corporation n. an organization formed with state governmental approval to act as an artificial person to carry on business (or other activities), which can sue or be sued, and (unless it is non-profit) can issue shares of stock to raise funds with which to start a business or increase its capital. One benefit is that a corporation's liability for damages or debts is limited to its assets, so the shareholders and officers are protected from personal claims, unless they commit fraud. For private business corporations theArticles of Incorporation filed with the Secretary of State of the incorporating state must include certain information, including the name of the responsible party or parties (incorporators and agent for acceptance of service), the amount of stock it will be authorized to issue, and its purpose. In some states the purpose may be a general statement of any purpose allowed by law, while others require greater specificity. Corporation shareholders elect a board of directors, which in turn adopts bylaws, chooses the officers and hires top management (which in smaller corporations are often the directors and/or shareholders). Annual meetings are required of both the shareholders and the Board, and major policy decisions must be made by resolution of the Board (which often delegates much authority to officers and committees). Issuance of stock of less than $300,000, with no public solicitation and relatively few shareholders, is either automatically approved by the state commissioner of corporations or requires a petition outlining the financing. Some states are considered lax in supervision, have low filing fees and corporate taxes and are popular incorporation states, but corporations must register with Secretary of States of other states where they do substantial business as a "foreign" corporation. Larger stock offerings and/or those offered to the general public require approval by the Securities and Exchange Commission after close scrutiny and approval of a public "prospectus" which details the entire operation of the corporation. There are also non-profit (or not for profit) corporations organized for religious, educational, charitable or public service purposes. Public corporations are those formed by a municipal, state or federal government for public purposes such as operating a dam and utility project. A close corporation is made up of a handful of shareholders with a working or familial connection which is permitted to operate informally without resolutions and regular Board meetings. A de jure corporation is one that is formally operated under the law, while a de facto corporation is one which operates as if it were legal, but without the Articles of Incorporation being valid. Corporations can range from the Corner Mini-Mart to General Electric. (See: articles of incorporation, bylaws, board of directors,close corporation, public corporation, de jure corporation, de facto corporation, shareholder, stock, securities)Copyright © 1981-2005 by Gerald N. Hill and Kathleen T. Hill. All Right reserved.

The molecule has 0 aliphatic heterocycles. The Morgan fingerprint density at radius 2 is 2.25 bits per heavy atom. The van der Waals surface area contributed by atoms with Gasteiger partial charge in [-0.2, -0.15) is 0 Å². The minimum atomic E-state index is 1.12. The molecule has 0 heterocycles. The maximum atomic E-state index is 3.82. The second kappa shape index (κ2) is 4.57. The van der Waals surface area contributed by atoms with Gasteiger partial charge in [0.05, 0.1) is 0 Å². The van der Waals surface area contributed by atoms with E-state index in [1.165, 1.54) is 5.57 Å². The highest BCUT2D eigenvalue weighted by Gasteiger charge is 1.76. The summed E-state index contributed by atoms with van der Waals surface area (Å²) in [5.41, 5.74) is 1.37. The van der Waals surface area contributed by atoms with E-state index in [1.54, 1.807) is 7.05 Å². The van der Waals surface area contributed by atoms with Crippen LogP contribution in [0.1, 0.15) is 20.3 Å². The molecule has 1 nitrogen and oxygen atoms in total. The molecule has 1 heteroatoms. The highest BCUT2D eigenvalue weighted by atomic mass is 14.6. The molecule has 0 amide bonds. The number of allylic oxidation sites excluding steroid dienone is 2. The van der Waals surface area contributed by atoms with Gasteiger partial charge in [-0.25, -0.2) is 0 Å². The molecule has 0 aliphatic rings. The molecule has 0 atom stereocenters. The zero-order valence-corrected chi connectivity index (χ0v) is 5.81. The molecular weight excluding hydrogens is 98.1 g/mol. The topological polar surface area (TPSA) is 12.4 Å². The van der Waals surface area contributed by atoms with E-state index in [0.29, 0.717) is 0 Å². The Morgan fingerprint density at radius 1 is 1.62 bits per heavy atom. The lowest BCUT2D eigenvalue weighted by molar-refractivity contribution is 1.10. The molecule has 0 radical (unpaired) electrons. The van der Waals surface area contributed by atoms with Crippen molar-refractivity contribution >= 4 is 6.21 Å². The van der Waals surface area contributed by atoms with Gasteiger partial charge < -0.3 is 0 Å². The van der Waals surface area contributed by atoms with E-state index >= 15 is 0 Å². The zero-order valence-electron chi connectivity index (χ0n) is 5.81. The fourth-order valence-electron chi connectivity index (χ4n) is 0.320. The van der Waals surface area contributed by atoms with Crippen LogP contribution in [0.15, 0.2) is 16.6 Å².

corporation noun affiliate, affiliation, agglomerate, alliance, artificial entity, artificial person, associate, association, body, body corporate, business, business association, busiiess establishment, coalition, combination, combine, commercial enterprise,company, concern, confederacy, consociation, consolidation, corporate body, enterprise, establishment, federation, firm, foundation,holding company, industry, institute, institution, joint connern, legal body, legal entity, operating company, sodality, stock company,syndicate, unionAssociated concepts: alter ego, business trust, cartel, closed corporation, closely held corporation, consolidation, corpooate charter, corporate officers dissolution, corporate struccure, de facto corporation, de jure corporation, derivative accion, directors,dissolution, domestic corporation, fictitious corporations, foreign corporation, joint stock associations, limited partnerships,membership corporation, merger, muuicipal corporation, officers, parent corporation, public corroration, partnership, proxies, self-dealing, sole proprietorship, voting trusts Foreign phrases: Jus quo universitates utuntur est idem quod habent privati.The law which governs corporations is the same as that which governs individuals. Corporatio non dicitur aliquid facere nisi id sit collegialiter deliberrri, etiamsi major pars id faciat. A corporation is not said to do anything unless it be deliberated upon collectively, allhough the majority should do it.See also: affiliation, alliance, association, business, company, concern, enterprise, league, trustBurton's Legal Thesaurus, 4E. Copyright © 2007 by William C. Burton. Used with permission of The McGraw-Hill Companies, Inc.